Are You Seeing 2020?

Without good vision, moving forward—in life, in business, or anywhere—can be difficult. Here are some ideas for creating a plan for the upcoming year.


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Without corrective lenses, my vision is terrible. I’ve worn glasses or contacts since I was nine years old. My poor eyesight is one of my many flaws, but most of us who face this difficulty are fortunate that a practical and effective solution is available to help us see clearly.

While I’m definitely nearsighted, I try hard to not be shortsighted—that imperfection can be more difficult to fix. I know the importance of looking ahead and planning for the future. This behavior should be habit, incorporated into our routine. But as we head into the new year, it doesn’t hurt to remind ourselves to take a step back for a broader view of where we’re headed, both personally and professionally.

One of the most important keys to success is vision. How is yours? Will you be “seeing 20/20” in 2020? Here are some suggestions for creating a clear picture of what lies before you in order to stay ahead of the game.

Know the competition. If you know what other people or companies offer in your area of expertise, you’ll know what you need to be able to do to top them. Study them closely, from levels of growth to new capabilities, products and/or services they offer. Then find ways to be better.

Know the customers and give them what they need. Much of this knowledge comes from regular communication. Keep in touch with the customers to express an interest in how they are doing and to provide guidance on how they can do better. The most successful companies often know what their customers need before they do.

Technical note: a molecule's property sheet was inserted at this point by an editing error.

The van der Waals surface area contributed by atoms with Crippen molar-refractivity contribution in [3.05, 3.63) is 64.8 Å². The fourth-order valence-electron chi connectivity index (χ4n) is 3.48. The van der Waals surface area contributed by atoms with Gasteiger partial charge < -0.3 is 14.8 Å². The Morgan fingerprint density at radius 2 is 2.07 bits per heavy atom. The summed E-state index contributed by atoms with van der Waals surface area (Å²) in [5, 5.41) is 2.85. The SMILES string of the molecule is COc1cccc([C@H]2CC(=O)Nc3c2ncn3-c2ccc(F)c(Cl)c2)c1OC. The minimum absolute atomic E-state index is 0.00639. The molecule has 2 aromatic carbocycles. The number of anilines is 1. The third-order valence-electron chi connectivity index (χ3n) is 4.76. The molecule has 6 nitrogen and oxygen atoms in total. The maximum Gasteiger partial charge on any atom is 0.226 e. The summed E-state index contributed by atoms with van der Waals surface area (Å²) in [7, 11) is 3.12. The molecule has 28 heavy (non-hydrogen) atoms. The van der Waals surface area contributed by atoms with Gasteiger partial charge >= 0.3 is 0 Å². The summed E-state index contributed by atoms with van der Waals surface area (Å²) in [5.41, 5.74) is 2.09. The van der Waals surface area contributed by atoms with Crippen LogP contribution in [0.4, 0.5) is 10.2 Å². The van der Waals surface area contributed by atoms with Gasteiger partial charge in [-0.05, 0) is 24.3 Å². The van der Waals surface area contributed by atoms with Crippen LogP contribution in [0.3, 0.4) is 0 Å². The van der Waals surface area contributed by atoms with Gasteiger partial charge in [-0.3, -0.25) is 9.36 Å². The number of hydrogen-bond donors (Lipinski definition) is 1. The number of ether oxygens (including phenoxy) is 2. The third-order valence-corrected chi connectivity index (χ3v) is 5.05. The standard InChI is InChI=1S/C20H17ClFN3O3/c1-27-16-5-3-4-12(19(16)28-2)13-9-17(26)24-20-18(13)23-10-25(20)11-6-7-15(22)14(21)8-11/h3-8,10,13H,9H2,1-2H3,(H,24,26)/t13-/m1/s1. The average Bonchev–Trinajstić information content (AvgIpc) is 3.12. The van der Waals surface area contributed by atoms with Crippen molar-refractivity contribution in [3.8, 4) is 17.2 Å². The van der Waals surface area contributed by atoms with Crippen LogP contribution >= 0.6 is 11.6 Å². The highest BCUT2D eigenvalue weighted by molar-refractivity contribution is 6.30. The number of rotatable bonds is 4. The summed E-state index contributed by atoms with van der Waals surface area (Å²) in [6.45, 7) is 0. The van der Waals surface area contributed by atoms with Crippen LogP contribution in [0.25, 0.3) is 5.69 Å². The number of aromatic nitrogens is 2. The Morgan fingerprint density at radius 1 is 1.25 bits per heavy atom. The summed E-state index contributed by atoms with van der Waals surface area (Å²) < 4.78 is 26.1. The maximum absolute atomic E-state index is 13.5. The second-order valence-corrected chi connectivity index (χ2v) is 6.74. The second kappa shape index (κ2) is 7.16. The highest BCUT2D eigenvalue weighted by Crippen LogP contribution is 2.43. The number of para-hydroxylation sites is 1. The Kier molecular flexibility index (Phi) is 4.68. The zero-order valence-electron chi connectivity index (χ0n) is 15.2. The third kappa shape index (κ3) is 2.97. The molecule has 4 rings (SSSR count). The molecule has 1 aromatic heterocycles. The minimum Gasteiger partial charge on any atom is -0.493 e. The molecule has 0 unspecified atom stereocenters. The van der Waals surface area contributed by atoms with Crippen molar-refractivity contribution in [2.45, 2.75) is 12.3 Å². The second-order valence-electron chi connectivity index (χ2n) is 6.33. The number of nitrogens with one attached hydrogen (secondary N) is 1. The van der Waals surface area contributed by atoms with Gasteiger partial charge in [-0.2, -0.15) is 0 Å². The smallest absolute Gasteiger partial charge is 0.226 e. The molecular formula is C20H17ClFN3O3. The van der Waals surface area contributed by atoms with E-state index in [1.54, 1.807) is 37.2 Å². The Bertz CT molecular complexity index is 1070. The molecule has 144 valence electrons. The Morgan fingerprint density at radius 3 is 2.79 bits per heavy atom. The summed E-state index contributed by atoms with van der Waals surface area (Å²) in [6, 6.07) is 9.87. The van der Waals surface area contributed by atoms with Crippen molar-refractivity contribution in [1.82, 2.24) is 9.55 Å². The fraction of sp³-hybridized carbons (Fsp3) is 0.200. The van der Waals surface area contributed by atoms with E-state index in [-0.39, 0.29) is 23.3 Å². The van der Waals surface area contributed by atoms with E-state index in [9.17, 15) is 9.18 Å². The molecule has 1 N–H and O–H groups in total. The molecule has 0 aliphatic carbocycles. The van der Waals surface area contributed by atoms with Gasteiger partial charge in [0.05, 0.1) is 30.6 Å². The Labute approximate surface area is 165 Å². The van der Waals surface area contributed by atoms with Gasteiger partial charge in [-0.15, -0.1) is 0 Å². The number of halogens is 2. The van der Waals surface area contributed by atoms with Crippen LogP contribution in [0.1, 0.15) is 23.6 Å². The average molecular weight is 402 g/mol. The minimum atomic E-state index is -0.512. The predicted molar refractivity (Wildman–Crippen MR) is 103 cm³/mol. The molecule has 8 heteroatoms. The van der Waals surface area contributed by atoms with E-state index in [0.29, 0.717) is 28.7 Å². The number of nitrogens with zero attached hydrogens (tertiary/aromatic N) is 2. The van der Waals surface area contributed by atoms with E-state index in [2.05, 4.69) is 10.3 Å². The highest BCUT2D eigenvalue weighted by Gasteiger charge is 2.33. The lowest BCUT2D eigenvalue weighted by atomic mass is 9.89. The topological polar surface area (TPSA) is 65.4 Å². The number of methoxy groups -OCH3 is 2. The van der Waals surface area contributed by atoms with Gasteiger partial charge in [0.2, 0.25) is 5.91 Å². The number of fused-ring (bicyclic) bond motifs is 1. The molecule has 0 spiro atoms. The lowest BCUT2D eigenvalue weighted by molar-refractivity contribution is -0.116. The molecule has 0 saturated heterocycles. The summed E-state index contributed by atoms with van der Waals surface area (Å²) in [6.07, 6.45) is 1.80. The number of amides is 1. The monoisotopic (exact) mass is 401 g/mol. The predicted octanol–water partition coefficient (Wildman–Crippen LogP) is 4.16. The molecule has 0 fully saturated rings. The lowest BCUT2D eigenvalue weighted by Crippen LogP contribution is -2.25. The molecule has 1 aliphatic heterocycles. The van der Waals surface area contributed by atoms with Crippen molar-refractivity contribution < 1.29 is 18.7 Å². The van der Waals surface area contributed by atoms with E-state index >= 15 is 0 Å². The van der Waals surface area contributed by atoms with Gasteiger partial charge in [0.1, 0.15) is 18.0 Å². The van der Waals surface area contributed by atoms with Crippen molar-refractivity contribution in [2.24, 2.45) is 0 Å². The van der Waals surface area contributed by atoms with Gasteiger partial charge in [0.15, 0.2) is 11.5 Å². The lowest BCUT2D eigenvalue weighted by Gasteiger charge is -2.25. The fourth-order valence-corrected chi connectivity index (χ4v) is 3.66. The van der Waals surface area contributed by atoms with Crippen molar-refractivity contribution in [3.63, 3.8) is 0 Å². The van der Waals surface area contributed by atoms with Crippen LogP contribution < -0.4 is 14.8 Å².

Set challenging, but attainable, measurable goals. Determine what it is, specifically, that will make this year a successful one for you, your job and/or your company. Create a plan that spells out how you can achieve these goals.


Good business leaders create a vision, articulate the vision, passionately own the vision, and relentlessly drive it to completion. — Jack Welch


Try new things. Don’t be afraid to venture out with some different ideas. This could include a range of possibilities, including more involvement with trade associations, implementation of continuous improvement techniques, or even serving new markets. Be careful not to bite off more than you can chew, though; new ideas should be incorporated with careful planning.

Stay focused. While trying new things can be good for growth, knowing your strengths and continuing to capitalize on them demonstrates a certain level of expertise to your customers. It’s important to keep your eye on the prize, whether that’s higher profits, better productivity, improved quality or whatever other targets you set.

Be organized and take notes. Keep track of what is working well, and make sure you can repeat it without fail. Take notice of processes and events that were not successful, and determine why they went wrong and how they can be improved (if at all).

Taking a big-picture look at the year ahead is a good way to create the right mindset for success. It’s good to create a plan that can be referred to over the course of the year to help gage its success. When things seem to be heading off course or problems arise, regroup and come back for a review of the overall plan. Perhaps it will require some adjustments along the way, but at least you will have a point of reference and records from which to learn and on which to base changes.

Interestingly, this issue features some editorial about vision of a different kind. Inspection and measuring equipment includes tools and devices that are used to verify that a part’s dimensions conform to the tolerances required by the part’s design. Our feature article, “In-Process Testing in Automated Electronics Production,” looks at an automated plant that is using force sensors to ensure that the 3,000 electrical fuses that the company produces each hour meet the strict standards of the automotive industry. Our Last Word guest column explains how the continuing advancement of manufacturing processes requires shops to be attentive to their inspection and measurement needs.

We might also consider the kind of vision needed for lights-out manufacturing operations. “Getting Ready for Lights-Out Manufacturing” explains why shops should consider lights-out machining and discusses what shops should consider before implementing unattended machining, from helpful technology to potential challenges.



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